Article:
Mystery P.I. Stolen in San Francisco Review


Game: Mystery P.I. Stolen in San Francisco
Publisher: POPCAP Games
Developer: Spintop Games
Genre: Puzzle
Console: PC
Buy or try the game:

A fortune in gold has been stolen and you’ve been hired to find and return it before the trail goes cold and it’s lost forever. Seek & find more than 2,100 hidden objects in 25 amazing San Francisco locations — from Alcatraz to the Golden Gate Bridge, Haight-Ashbury and Fisherman’s Wharf — and track down the stolen gold!”

You are a Mystery P.I. Yes, you are an expert at decoding pictures, and you have an opportunity to be a millionaire once more. (What happened to that 20 million you got in your last adventure?!)  PopCap is back at it with Mystery P.I. Stolen in San Francisco, another sequel to the Mystery P.I. Series. Someone in San Francisco has stolen a plethora of gold, and it is up to you to find it. Find the gold in 17 hours, and 20 million is in your hand.

To be honest, the story in this game is pretty weak. There is an explanation at the beginning about the gold being stolen and your reward. There is also a fantastic puzzle at the end that wraps up the experience nicely. However, during the middle, there is literally no explanation. Even when you find clues, it doesn’t explain how it relates to the puzzles just solved. However, at the end, the final puzzle does make sense of many of the clues, but more of an explanation would’ve been appreciated in those long middle sections.  This type of game obviously doesn’t NEED a story, but it begs the question why there is even a story in the first place. It would definitely be possible to just play the game “as is” without a story. The only reason I can think of for a story is to give the player an objective, and 20 million sure is good way to push you along.


Gameplay consists of selected a predetermined screen, like a trolley car, and then finding 10 items in that screen. Quickly spotting different items will net you a speed bonus. In addition to these 10 items, there is one key, one peace symbol and a flashlight to be found in each screen. Finding objects that have been right in your face all along is at once thrilling, humbling and funny. After two to eight of these screens you are tasked with solving a puzzle like Simon Says, Spot the Differences, Match Three or putting a jigsaw of a picture together. In the beginning, it was simple and addictive. Later, the game gets harder but still manageable. However, it loses its some of its addictiveness and begins to feel like grinding. Most all of the screens are reused at one time or another, and it can be very boring looking at it over and over again. On the other hand, this does have some advantages. For example, if you missed a key or peace symbol in that particular screen earlier, you now have a second or third chance to find it. Also, although the 10 items to be found are different, the screen doesn’t change. As a result, if you remember seeing an item last time around, you can very easily find it. The game’s final puzzle, as mentioned above, is a breath of fresh air, and it would be nice if they would have used more originality like that when they designed the full game. Although the game can get to be very boring, it is a nice way to relax without straining your brain cells too much. It could also be a very welcome addition to a road trip. Another way this game is fun is if you play with it a friend.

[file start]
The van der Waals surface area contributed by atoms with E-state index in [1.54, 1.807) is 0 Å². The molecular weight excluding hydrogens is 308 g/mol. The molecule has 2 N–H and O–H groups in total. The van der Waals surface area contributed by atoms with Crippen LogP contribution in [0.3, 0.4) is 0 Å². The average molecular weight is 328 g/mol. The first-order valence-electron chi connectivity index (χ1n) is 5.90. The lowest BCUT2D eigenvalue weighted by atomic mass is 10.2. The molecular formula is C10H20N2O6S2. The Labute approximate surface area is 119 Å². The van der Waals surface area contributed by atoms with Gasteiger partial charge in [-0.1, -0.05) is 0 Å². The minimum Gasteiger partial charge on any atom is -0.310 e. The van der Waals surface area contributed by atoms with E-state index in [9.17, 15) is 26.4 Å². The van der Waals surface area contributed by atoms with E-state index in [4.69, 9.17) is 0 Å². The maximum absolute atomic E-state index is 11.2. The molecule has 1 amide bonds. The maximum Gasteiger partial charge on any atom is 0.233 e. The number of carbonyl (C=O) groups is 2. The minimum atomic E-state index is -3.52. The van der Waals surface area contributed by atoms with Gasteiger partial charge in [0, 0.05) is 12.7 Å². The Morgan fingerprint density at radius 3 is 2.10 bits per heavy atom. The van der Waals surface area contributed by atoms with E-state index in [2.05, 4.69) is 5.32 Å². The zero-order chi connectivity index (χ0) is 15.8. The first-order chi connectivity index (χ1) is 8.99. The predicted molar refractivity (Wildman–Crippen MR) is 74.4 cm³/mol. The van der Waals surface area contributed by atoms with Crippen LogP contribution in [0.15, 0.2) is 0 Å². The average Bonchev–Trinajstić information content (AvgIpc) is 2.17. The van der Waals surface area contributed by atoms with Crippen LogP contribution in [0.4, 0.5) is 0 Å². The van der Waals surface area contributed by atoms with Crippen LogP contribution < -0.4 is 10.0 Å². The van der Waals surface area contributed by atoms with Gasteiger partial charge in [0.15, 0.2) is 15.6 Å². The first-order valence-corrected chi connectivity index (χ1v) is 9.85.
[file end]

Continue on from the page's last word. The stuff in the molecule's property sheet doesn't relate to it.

There are two other game modes as well. To unlock these, you must find each key and peace symbol. These modes consist of unlimited seek and find and the match 3 game. Unlimited seek and find, as its name implies, is going through the repertoire of 2100 items and trying to find each one. Match 3 involves matching 3 different symbols together. Clear the board by matching all the symbols. These game modes don’t really add anything new, but they do add some replay value if you are done with the main game.

One other complaint about the game was that occasionally some items would refuse to register that they had been clicked on. Even if I was sure that that was the right item, even if I used a hint, it would take many clicks to finally prove to the game that those items had indeed been hit. This was not a game breaker, but the game would subtract points if you clicked too many times without finding anything.

Sound and Graphics

The game’s soundtrack sets the mood of the game. I can’t really give an example of what it sounds like, but the Law & Order theme with a less dramatic feel would be about right. Although it drew me into the experience at first, having it go on repeat for 7 hours was tedious. The only other sounds are if you find an item, use a hint and when you complete a level or rank up.

The graphics are nothing to write home about, but they are also not the worst.    However, they are filled with a large variety of pictures and items. Many of these are quite humorous. For example, an eye exam chart with the letters E3. Or a rhino in an Italian vineyard.


What Mystery P.I. Stolen in San Francisco reminded most of was an I, Spy book. However, this I, Spy book had some sounds and puzzles plus an inkling of a story. If you love I, Spy books, puzzle games or PopCap, you should give a try. Otherwise, look for something a little more exciting.

I give Mystery P.I. Stolen in San Francisco


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